Trek timed their 2010 launch in Austria to coincide with the Salzkammergut Extreme Marathon which, with the longest course covering 209km and nearly 8,000m of climbing, certainly qualifies as an ultimate trail bike challenge.
There aren’t many (if any) bikes better suited to the challenge than Trek’s new Fuel EX9.9 either. The combination of ABP rear pivot, sorted geometry and rider positioning has already established it as our favourite 120mm travel bike family. The 2010 changes look set to extend their lead too.
The big deal is the adoption of the DRCV tandem chamber shock co-developed with Fox Racing Shox and introduced last year on the Gary Fisher Roscoe. The stroke starts as a low-volume shock, with a relatively firm and progressive initial feel. Around 30 percent into the stroke, a push rod opens the valve into the second chamber.
This increases the air volume and gives a proper big-hit appetite without the usual bagginess and loss of control you get in the mid-stroke of conventional large-volume air shocks. As the second chamber opens and closes at the exact same pressure the first chamber reaches at the opening point, it’s a totally seamless transition too.
The DRCV shock has been co-developed with Fox
Up front the EX bikes finally get a 15mm screw-through fork axle on Fox forks (120mm on the carbon bikes, 130mm on the alloy ones). This tightens up steering at the tips and lets the E2 tapered head tube/steerer up top showcase its increased stiffness.
The carbon mainframed bikes also get carbon seatstays which, together with other tweaks such as the new lower profile ABP Race, drops frame weights by 200g to an impressive 2,054g (4.52lb).
The new ABP Race pivot/skewer has a lower profile
Despite chunky Bontrager Rhythm rims and XDX tyres, complete bike weight is just 11.0kg (24.2lb) for an 18.5in size. Stiffness goes up by a claimed four percent in the process, girding an already impressively accurate feeling bike even further.
Good news for those without the cash to throw down £4,999 on the EX9.9 carbon bike is that the full technology suite now appears on every EX model right down to the £1,249 EX5. That means BB85 oversized bottom bracket with Shimano bearings, the E2 headset plus ABP and Evo link technology out back. Twin sag clips for both shock and fork also mean easy pump-and-go setup without referring to pressure charts.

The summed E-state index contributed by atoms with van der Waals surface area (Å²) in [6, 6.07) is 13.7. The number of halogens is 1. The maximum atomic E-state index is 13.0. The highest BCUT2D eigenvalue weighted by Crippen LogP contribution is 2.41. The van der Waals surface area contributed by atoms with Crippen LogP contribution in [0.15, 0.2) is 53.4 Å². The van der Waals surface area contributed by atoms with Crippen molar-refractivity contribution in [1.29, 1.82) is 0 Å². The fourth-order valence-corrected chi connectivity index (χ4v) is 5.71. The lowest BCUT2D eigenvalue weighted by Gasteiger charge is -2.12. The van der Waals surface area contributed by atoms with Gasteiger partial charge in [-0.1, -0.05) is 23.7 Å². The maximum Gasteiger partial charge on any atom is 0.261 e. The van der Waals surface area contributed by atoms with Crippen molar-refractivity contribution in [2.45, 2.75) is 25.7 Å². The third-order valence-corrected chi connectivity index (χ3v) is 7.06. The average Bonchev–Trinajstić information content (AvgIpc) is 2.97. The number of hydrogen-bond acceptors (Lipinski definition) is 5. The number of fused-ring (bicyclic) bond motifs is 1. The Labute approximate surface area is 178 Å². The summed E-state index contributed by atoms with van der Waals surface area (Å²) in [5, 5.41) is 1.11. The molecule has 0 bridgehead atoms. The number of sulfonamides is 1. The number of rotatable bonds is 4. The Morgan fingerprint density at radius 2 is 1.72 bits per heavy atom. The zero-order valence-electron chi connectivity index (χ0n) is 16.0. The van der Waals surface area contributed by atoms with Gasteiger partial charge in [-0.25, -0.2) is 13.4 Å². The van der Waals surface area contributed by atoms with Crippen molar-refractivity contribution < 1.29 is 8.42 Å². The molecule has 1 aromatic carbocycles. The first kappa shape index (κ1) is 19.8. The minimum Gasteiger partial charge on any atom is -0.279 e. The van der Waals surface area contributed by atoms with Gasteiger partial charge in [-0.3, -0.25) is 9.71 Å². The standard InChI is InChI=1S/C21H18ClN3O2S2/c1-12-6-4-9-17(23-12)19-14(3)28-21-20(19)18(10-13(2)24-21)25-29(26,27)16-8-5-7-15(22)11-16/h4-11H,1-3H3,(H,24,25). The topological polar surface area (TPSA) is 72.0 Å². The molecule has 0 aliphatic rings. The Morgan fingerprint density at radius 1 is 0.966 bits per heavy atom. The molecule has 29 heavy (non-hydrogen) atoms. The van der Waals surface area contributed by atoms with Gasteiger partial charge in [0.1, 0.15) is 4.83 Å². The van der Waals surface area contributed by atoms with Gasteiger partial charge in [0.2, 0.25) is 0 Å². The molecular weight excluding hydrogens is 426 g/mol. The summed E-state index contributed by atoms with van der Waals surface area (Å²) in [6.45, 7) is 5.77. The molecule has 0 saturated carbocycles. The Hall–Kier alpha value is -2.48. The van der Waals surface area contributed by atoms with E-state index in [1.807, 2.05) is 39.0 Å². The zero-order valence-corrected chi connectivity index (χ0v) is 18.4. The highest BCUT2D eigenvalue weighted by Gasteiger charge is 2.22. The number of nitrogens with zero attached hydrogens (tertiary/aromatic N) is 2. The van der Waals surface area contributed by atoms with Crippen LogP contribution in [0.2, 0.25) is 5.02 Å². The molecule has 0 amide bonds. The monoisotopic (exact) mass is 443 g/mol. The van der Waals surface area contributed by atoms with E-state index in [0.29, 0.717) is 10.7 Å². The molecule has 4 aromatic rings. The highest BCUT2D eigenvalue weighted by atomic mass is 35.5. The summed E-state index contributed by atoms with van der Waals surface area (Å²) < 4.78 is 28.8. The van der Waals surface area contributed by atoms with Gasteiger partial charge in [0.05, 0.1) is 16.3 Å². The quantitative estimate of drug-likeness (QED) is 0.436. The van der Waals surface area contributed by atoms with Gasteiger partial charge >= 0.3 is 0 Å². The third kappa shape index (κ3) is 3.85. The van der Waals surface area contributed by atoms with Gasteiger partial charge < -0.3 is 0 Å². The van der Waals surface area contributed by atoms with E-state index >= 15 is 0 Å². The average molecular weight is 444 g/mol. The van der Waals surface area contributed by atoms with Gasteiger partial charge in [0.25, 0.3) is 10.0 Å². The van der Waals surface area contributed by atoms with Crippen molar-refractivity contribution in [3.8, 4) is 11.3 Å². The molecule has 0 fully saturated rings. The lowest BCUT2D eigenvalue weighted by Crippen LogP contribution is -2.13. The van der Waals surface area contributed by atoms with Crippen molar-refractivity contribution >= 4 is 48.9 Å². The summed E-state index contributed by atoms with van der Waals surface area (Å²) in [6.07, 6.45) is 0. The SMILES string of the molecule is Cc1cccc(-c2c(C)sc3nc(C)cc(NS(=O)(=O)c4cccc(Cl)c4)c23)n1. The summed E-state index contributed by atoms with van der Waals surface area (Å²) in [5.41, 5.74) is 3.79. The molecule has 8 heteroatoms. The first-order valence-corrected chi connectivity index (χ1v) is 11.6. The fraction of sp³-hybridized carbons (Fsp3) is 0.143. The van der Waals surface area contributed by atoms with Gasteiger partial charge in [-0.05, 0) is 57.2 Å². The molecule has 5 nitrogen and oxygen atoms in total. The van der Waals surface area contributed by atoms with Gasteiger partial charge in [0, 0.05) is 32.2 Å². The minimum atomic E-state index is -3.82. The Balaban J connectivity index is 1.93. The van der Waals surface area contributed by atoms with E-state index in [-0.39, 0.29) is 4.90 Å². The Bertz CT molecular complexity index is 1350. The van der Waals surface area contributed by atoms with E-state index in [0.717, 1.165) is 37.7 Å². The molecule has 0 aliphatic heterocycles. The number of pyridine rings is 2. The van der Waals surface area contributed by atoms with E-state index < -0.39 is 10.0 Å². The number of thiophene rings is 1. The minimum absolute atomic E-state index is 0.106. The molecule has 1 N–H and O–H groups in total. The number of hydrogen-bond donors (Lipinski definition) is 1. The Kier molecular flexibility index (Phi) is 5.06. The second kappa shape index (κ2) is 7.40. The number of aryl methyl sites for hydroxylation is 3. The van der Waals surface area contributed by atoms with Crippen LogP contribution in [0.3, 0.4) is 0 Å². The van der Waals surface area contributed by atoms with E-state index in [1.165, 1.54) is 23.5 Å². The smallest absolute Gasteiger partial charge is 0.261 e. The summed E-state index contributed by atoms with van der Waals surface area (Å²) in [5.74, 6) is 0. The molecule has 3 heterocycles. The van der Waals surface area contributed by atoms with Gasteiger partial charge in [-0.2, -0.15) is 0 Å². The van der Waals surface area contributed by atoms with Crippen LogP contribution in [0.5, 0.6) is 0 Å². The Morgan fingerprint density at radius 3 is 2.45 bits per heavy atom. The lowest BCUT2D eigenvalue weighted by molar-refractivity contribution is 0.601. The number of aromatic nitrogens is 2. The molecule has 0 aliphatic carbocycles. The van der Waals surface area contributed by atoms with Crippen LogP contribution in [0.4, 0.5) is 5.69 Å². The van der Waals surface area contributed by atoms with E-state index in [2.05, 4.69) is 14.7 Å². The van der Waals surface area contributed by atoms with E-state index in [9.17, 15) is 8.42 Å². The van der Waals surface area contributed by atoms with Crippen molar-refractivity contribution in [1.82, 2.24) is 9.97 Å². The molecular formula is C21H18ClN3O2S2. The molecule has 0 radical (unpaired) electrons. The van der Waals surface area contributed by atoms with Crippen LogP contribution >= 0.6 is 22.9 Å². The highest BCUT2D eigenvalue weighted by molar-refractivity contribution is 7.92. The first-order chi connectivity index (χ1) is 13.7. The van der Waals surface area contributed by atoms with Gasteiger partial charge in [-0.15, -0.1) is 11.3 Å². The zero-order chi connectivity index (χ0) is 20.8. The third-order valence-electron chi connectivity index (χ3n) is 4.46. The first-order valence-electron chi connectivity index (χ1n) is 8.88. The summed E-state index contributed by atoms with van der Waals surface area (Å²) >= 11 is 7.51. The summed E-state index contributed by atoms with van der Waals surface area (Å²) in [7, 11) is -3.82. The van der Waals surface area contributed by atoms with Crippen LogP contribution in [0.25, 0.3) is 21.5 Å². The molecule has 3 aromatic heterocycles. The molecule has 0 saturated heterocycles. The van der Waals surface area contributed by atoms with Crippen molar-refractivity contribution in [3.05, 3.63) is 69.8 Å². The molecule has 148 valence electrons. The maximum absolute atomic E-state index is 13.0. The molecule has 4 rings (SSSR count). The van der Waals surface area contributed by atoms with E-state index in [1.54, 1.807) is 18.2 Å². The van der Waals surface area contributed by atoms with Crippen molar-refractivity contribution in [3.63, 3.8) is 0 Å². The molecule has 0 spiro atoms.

Trial by water
A quick setup ride on Friday confirmed the new 9.9 genuinely extends the already impressive ride capability of the 2009 bikes (look out for a full test of the 9.8 model in What Mountain Bike issue 100) so we numbered and chipped up ready for an obscenely early start on Saturday.
It’s 3am and my Suunto alarm goes off with drizzle hissing on the windows. By 3.30am we (that’s me, long-term Trek pro racer and product development guy Travis Brown and local Trek supergirl Lisa) are loading the van as the rain thickens and lightning rips through the sky as we drive to Bad Goisern. It’s soaking wet but not too cold as I get changed into my merino base layer and Gore jacket, then the storm kicks in properly 10 minutes before the start.
The Salzkammergut Extreme Marathon was a great way to put the Trek through its paces
The only way I can check my Garmin is running are the lightning flashes as we grind up the first mountain. Despite over 1hour 15min in the granny ring, I’m still stone cold at the top where temperatures have now dropped to just above freezing and snow has started to fall on orange and purple knees poking from my sodden shorts. Well I think it’s snow because I can’t actually feel anything beyond my hips or my elbows anymore.
We haven’t the time to go into the full descent deep into the misery cave as the day and deluge hammered on. However we will have the full epic tale in WMB issue 101 for those who like a bit of literary sadism in their life.